Inside the Standings: Welcome to the Crowded Wild Card Race

Inside the Standings: Welcome to the Crowded Wild Card Race

The NL East standings can be found later on, but we've focused so much attention on that already, and little has changed. Let's shift gears, and talk about the hurdles the Phillies will have to leap in order to earn a Wild Card.

It goes without saying that everything hinges on the team playing better going forward, but you start to get a sense for how dire the situation is when you look at that list. I mean, that's practically the entire National League who hold at least a couple of games over the Phils at the moment. In fact, only four teams are further out of a playoff spot than the reigning NL East champions.

Of course there will be a lot of movement in these standings between now and September. Some of these clubs will fall out of the hunt as others separate themselves from the pack. The way things stand, it would still be a shock to the senses if Pittsburgh was there until the end,

But the point is, there are a lot of obstacles climb over even to grasp that extra ticket to October. I think the Phillies have a ton of work to do before the words "postseason" and "2012" should come up again, unless some variation of the word "miss" is in the mix as well.

vs. Colorado (25-40)

One of the few teams not above the Philadelphia for a WC spot, the Rockies should help jump start the home team. The Phils are 10-5 against the other three NL clubs below them in the standings, and 14-7 overall over teams presently under .500. And as bad as the Fightins have been recently, Colorado arguably has been worse, dropping 10 of their last 11, including a pair of home sweeps at the hands of the Angels and A's.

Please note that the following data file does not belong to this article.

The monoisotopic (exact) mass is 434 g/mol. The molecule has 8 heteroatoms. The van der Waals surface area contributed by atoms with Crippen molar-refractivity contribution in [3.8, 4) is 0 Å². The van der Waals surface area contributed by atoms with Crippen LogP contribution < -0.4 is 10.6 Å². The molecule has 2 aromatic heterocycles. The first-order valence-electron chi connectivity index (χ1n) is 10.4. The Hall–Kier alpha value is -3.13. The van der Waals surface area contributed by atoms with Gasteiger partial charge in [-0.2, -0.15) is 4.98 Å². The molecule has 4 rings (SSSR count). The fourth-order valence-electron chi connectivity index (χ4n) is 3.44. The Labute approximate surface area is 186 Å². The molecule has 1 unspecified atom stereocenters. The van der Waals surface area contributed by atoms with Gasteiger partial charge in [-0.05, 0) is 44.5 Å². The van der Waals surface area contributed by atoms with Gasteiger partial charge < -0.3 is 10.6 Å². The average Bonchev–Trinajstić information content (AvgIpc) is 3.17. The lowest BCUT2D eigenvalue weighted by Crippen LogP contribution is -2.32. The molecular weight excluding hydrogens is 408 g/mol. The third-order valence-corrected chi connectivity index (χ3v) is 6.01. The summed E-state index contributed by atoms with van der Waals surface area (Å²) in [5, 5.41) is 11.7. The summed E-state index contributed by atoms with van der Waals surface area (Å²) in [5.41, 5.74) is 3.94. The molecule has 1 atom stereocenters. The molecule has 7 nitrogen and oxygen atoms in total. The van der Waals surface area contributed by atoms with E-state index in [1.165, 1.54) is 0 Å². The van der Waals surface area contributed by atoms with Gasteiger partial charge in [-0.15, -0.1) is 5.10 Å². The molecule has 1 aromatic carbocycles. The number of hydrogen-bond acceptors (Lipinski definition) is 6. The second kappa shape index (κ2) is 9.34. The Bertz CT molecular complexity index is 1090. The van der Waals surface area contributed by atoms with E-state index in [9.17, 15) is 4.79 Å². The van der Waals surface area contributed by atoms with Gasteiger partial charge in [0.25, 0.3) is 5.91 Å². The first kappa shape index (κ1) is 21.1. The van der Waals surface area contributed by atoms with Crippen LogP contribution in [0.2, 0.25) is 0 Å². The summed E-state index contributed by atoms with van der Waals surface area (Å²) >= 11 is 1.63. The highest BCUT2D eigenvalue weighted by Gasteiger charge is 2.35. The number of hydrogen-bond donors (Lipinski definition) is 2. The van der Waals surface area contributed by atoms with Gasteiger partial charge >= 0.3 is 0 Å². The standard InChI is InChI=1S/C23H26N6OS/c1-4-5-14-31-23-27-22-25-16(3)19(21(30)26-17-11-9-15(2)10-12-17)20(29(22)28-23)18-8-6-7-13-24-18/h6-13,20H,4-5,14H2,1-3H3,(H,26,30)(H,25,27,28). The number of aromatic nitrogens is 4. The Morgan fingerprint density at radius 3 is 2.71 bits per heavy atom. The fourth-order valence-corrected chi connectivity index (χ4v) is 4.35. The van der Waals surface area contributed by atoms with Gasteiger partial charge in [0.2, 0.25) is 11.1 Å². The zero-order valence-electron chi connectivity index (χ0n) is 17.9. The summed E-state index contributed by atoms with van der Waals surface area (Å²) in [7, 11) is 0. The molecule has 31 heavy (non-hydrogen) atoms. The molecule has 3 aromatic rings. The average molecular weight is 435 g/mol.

Not surprisingly, the Rocks own one of the top offenses in the league, thanks in part at least to Coors Field, but also not surprisingly, they are far better at home than on the road. Only the Marlins score fewer runs than Colorado in their opponents' buildings. They're also saddled with the worst team-ERA in baseball, having pretty much no effective starters in their rotation. You'd like the Phillies to sweep this team, but if they can't take two of three here, they're really in trouble.

vs. Tampa Bay (37-29)

One last interleague series on the slate, and it's a doozy. The Rays are hanging tough in the AL East, currently four back of the Yankees, and thanks to that second WC, they would make the playoffs if the season ended today.

Tampa Bay wins games on the mound, their staff in possession of the second-lowest ERA in the league. 42 times this season, they've held their opponent to four or fewer runs, with a 33-9 record in those games. We'll save you the math: that's 4-20 when they give up five-plus. TB is a middling club at the plate, so if the Phillies can build a decent lead, theoretically they should be safe -- although they've already blown 18 leads this season.

vs. Pittsburgh (34-31)

The Pirates have the second-least productive offense per game in baseball, behind only San Diego, yet they are in second place in the Central Division, and only 0.5 behind the second WC. Their pitching is keeping them in games, particularly the bullpen, which ranks second in the league.